The big issue will be not only how well Lopez improves his BB/K ratio, but how much? If Lopez can be in that 0.70 to 1.00 range, it’s possible that Lopez could perhaps extend his hot September of last year to a strong 60-game campaign in 2020. The Royals will need a productive Lopez at the plate to compete, and a productive Lopez will begin with how his batting eye, measurable through his BB/K ratio, transitions from that last month of 2019 to this season.
Erick Mejia: 14.3 percent swinging strike rate
Mejia may be the most intriguing beneficiary of the expanded rosters in 2020. During a normal season, Mejia, who was released from the 40-man roster this off-season, would probably be roster depth in Omaha, with only an outside chance of breaking in with the Major League club in Kansas City. However, with it being likely that there will be no Minor League season, and a 60-man roster that will include a 30-man taxi squad, Mejia’s chances of playing with the Royals this season suddenly look more likely.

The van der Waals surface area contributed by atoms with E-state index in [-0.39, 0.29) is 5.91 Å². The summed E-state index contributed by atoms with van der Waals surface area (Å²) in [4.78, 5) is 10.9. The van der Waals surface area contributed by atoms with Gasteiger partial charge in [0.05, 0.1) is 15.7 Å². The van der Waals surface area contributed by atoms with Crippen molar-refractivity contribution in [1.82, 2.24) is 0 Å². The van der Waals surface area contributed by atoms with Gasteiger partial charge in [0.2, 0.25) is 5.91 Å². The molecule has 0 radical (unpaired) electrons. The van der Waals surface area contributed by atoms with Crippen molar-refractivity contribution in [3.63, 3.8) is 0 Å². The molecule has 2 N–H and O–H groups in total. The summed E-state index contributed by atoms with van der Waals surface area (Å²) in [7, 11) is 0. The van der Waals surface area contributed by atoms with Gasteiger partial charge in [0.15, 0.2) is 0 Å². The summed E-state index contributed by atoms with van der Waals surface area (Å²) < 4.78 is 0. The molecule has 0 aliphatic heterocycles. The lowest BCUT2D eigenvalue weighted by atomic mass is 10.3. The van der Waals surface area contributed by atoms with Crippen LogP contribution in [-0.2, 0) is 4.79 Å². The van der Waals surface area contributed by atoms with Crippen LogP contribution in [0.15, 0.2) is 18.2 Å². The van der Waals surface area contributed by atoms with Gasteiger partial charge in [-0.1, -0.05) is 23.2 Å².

Mejia was involved in the three-team trade with the White Sox and Dodgers that sent Scott Alexander to LA and Joakim Soria to Chicago in the Winter before the 2018 season. What makes Mejia intriguing is that he has multiple position value, as he can play all three outfield positions, and three infield positions (3B, SS, 2B) adequately. Furthermore, though Mejia doesn’t offer much power at the plate, he does offer some speed on the basepaths, as he stole 34 bases in Double-A Northwest Arkansas in 2018 and 19 bases in Omaha in 2019.
The big question with Mejia is whether or not he can hit enough to be a backup utility player at the Major League level. Unfortunately, he didn’t do much to impress the Royals in a September call up in 2019, as he hit .227 and posted a 67 wRC+ in nine games and 27 plate appearances with the Royals in 2019.
The key metric to observe for Mejia will be his swinging strike rate, which was 14.3 percent with the Royals a year ago. That percentage was pretty high in comparison to his Minor League rates, as he posted a swinging strike rate of 9.3 in Omaha in 2019 and 8.8 in Northwest Arkansas in 2018. If Mejia can decrease that swinging strike rate, that could benefit his other plate discipline metrics, which were pretty pedestrian. Mejia can have all kinds of utility and value on the basepaths, but it will be hard for him to find a roster spot with a contact rate of 71.2 percent. That percentage needs to be in the 75-77 percent range at the minimum for him to be a serious utility player.